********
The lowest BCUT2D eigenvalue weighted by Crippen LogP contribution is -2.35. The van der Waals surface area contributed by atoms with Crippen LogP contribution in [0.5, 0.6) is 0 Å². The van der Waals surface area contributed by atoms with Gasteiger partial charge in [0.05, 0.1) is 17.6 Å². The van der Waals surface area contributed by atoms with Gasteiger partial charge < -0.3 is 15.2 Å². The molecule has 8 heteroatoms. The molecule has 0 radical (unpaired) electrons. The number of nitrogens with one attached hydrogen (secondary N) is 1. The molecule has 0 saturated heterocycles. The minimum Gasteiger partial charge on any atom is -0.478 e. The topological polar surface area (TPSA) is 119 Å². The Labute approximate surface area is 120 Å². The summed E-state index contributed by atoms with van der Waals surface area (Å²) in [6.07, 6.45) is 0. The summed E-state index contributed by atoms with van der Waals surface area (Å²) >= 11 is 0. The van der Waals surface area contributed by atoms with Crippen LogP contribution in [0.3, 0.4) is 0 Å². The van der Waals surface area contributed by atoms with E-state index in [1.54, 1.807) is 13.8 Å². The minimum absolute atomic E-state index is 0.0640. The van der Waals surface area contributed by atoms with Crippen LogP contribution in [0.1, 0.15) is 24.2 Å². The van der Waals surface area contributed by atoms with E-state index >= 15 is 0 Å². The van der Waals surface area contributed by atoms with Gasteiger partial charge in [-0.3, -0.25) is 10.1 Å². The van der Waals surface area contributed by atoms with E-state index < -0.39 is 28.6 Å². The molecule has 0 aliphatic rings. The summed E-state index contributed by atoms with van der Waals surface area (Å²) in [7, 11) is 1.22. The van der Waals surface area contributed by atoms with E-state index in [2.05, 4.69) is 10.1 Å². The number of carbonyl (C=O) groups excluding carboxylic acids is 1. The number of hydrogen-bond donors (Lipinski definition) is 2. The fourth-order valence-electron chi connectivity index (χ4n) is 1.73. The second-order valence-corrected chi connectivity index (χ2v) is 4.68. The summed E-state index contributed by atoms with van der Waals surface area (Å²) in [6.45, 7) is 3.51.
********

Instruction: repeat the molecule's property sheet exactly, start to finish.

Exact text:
The lowest BCUT2D eigenvalue weighted by Crippen LogP contribution is -2.35. The van der Waals surface area contributed by atoms with Crippen LogP contribution in [0.5, 0.6) is 0 Å². The van der Waals surface area contributed by atoms with Gasteiger partial charge in [0.05, 0.1) is 17.6 Å². The van der Waals surface area contributed by atoms with Gasteiger partial charge < -0.3 is 15.2 Å². The molecule has 8 heteroatoms. The molecule has 0 radical (unpaired) electrons. The number of nitrogens with one attached hydrogen (secondary N) is 1. The molecule has 0 saturated heterocycles. The minimum Gasteiger partial charge on any atom is -0.478 e. The topological polar surface area (TPSA) is 119 Å². The Labute approximate surface area is 120 Å². The summed E-state index contributed by atoms with van der Waals surface area (Å²) in [6.07, 6.45) is 0. The summed E-state index contributed by atoms with van der Waals surface area (Å²) >= 11 is 0. The van der Waals surface area contributed by atoms with Crippen LogP contribution in [0.3, 0.4) is 0 Å². The van der Waals surface area contributed by atoms with E-state index in [1.54, 1.807) is 13.8 Å². The minimum absolute atomic E-state index is 0.0640. The van der Waals surface area contributed by atoms with Crippen LogP contribution in [0.1, 0.15) is 24.2 Å². The van der Waals surface area contributed by atoms with E-state index >= 15 is 0 Å². The van der Waals surface area contributed by atoms with Gasteiger partial charge in [-0.3, -0.25) is 10.1 Å². The van der Waals surface area contributed by atoms with E-state index < -0.39 is 28.6 Å². The molecule has 0 aliphatic rings. The summed E-state index contributed by atoms with van der Waals surface area (Å²) in [7, 11) is 1.22. The van der Waals surface area contributed by atoms with E-state index in [2.05, 4.69) is 10.1 Å². The number of carbonyl (C=O) groups excluding carboxylic acids is 1. The number of hydrogen-bond donors (Lipinski definition) is 2. The fourth-order valence-electron chi connectivity index (χ4n) is 1.73. The second-order valence-corrected chi connectivity index (χ2v) is 4.68. The summed E-state index contributed by atoms with van der Waals surface area (Å²) in [6.45, 7) is 3.51.